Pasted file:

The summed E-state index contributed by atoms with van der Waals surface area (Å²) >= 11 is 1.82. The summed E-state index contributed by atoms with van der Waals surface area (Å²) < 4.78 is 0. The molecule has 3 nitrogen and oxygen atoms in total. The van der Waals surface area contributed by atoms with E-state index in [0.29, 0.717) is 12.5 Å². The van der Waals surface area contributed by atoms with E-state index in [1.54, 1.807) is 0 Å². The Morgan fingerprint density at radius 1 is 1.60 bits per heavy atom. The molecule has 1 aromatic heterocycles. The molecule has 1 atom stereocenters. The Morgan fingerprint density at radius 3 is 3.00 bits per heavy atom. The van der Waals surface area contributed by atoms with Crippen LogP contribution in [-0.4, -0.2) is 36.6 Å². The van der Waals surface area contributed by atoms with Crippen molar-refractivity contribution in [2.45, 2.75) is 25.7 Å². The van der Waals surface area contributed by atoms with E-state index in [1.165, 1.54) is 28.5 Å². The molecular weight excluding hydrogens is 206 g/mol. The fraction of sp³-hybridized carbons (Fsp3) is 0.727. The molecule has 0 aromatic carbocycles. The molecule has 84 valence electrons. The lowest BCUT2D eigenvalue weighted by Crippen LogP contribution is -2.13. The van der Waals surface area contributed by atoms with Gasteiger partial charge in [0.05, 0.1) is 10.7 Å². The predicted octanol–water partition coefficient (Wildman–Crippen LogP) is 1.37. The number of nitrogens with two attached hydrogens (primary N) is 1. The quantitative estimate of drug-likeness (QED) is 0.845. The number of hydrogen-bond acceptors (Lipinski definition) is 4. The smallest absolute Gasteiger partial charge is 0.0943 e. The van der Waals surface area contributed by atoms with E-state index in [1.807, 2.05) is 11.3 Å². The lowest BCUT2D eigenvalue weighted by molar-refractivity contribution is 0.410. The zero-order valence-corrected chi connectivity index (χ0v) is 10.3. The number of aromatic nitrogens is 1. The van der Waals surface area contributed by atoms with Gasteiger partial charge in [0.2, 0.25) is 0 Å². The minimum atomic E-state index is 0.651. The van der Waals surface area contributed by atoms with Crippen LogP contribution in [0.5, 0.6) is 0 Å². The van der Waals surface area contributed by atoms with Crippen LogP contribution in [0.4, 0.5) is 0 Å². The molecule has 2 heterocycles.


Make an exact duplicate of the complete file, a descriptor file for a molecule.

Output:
The summed E-state index contributed by atoms with van der Waals surface area (Å²) >= 11 is 1.82. The summed E-state index contributed by atoms with van der Waals surface area (Å²) < 4.78 is 0. The molecule has 3 nitrogen and oxygen atoms in total. The van der Waals surface area contributed by atoms with E-state index in [0.29, 0.717) is 12.5 Å². The van der Waals surface area contributed by atoms with E-state index in [1.54, 1.807) is 0 Å². The Morgan fingerprint density at radius 1 is 1.60 bits per heavy atom. The molecule has 1 aromatic heterocycles. The molecule has 1 atom stereocenters. The Morgan fingerprint density at radius 3 is 3.00 bits per heavy atom. The van der Waals surface area contributed by atoms with Crippen LogP contribution in [-0.4, -0.2) is 36.6 Å². The van der Waals surface area contributed by atoms with Crippen molar-refractivity contribution in [2.45, 2.75) is 25.7 Å². The van der Waals surface area contributed by atoms with E-state index in [1.165, 1.54) is 28.5 Å². The molecular weight excluding hydrogens is 206 g/mol. The fraction of sp³-hybridized carbons (Fsp3) is 0.727. The molecule has 0 aromatic carbocycles. The molecule has 84 valence electrons. The lowest BCUT2D eigenvalue weighted by Crippen LogP contribution is -2.13. The van der Waals surface area contributed by atoms with Gasteiger partial charge in [0.05, 0.1) is 10.7 Å². The predicted octanol–water partition coefficient (Wildman–Crippen LogP) is 1.37. The number of nitrogens with two attached hydrogens (primary N) is 1. The quantitative estimate of drug-likeness (QED) is 0.845. The number of hydrogen-bond acceptors (Lipinski definition) is 4. The smallest absolute Gasteiger partial charge is 0.0943 e. The van der Waals surface area contributed by atoms with E-state index in [1.807, 2.05) is 11.3 Å². The lowest BCUT2D eigenvalue weighted by molar-refractivity contribution is 0.410. The zero-order valence-corrected chi connectivity index (χ0v) is 10.3. The number of aromatic nitrogens is 1. The van der Waals surface area contributed by atoms with Gasteiger partial charge in [0.2, 0.25) is 0 Å². The minimum atomic E-state index is 0.651. The van der Waals surface area contributed by atoms with Crippen LogP contribution in [0.5, 0.6) is 0 Å². The van der Waals surface area contributed by atoms with Crippen LogP contribution in [0.4, 0.5) is 0 Å². The molecule has 2 heterocycles.